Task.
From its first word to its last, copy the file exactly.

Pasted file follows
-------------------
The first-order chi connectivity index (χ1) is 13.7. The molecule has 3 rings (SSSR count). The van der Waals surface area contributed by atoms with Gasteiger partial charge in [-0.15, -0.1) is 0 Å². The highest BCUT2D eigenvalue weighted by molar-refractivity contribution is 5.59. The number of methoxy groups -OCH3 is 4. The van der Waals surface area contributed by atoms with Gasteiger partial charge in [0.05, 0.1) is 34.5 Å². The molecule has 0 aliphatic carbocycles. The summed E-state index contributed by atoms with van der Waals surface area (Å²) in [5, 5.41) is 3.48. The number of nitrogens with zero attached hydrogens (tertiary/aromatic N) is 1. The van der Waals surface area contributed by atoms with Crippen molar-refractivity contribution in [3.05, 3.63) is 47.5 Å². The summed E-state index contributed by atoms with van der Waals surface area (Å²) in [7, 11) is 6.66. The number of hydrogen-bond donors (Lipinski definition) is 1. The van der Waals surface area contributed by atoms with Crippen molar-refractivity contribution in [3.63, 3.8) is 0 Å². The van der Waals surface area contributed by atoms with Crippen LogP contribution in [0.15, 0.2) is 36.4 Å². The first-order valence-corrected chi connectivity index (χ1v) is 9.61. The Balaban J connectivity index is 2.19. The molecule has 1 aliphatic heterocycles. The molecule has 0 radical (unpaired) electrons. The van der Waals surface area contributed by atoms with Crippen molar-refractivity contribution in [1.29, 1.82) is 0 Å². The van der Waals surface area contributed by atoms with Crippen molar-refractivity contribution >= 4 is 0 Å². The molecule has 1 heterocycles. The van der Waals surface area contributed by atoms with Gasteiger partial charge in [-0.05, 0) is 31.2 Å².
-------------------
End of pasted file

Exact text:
The first-order chi connectivity index (χ1) is 13.7. The molecule has 3 rings (SSSR count). The van der Waals surface area contributed by atoms with Gasteiger partial charge in [-0.15, -0.1) is 0 Å². The highest BCUT2D eigenvalue weighted by molar-refractivity contribution is 5.59. The number of methoxy groups -OCH3 is 4. The van der Waals surface area contributed by atoms with Gasteiger partial charge in [0.05, 0.1) is 34.5 Å². The molecule has 0 aliphatic carbocycles. The summed E-state index contributed by atoms with van der Waals surface area (Å²) in [5, 5.41) is 3.48. The number of nitrogens with zero attached hydrogens (tertiary/aromatic N) is 1. The van der Waals surface area contributed by atoms with Crippen molar-refractivity contribution in [3.05, 3.63) is 47.5 Å². The summed E-state index contributed by atoms with van der Waals surface area (Å²) in [7, 11) is 6.66. The number of hydrogen-bond donors (Lipinski definition) is 1. The van der Waals surface area contributed by atoms with Crippen molar-refractivity contribution in [3.63, 3.8) is 0 Å². The van der Waals surface area contributed by atoms with Crippen LogP contribution in [0.15, 0.2) is 36.4 Å². The first-order valence-corrected chi connectivity index (χ1v) is 9.61. The Balaban J connectivity index is 2.19. The molecule has 1 aliphatic heterocycles. The molecule has 0 radical (unpaired) electrons. The van der Waals surface area contributed by atoms with Crippen molar-refractivity contribution in [1.29, 1.82) is 0 Å². The van der Waals surface area contributed by atoms with Crippen molar-refractivity contribution >= 4 is 0 Å². The molecule has 1 heterocycles. The van der Waals surface area contributed by atoms with Gasteiger partial charge in [-0.05, 0) is 31.2 Å².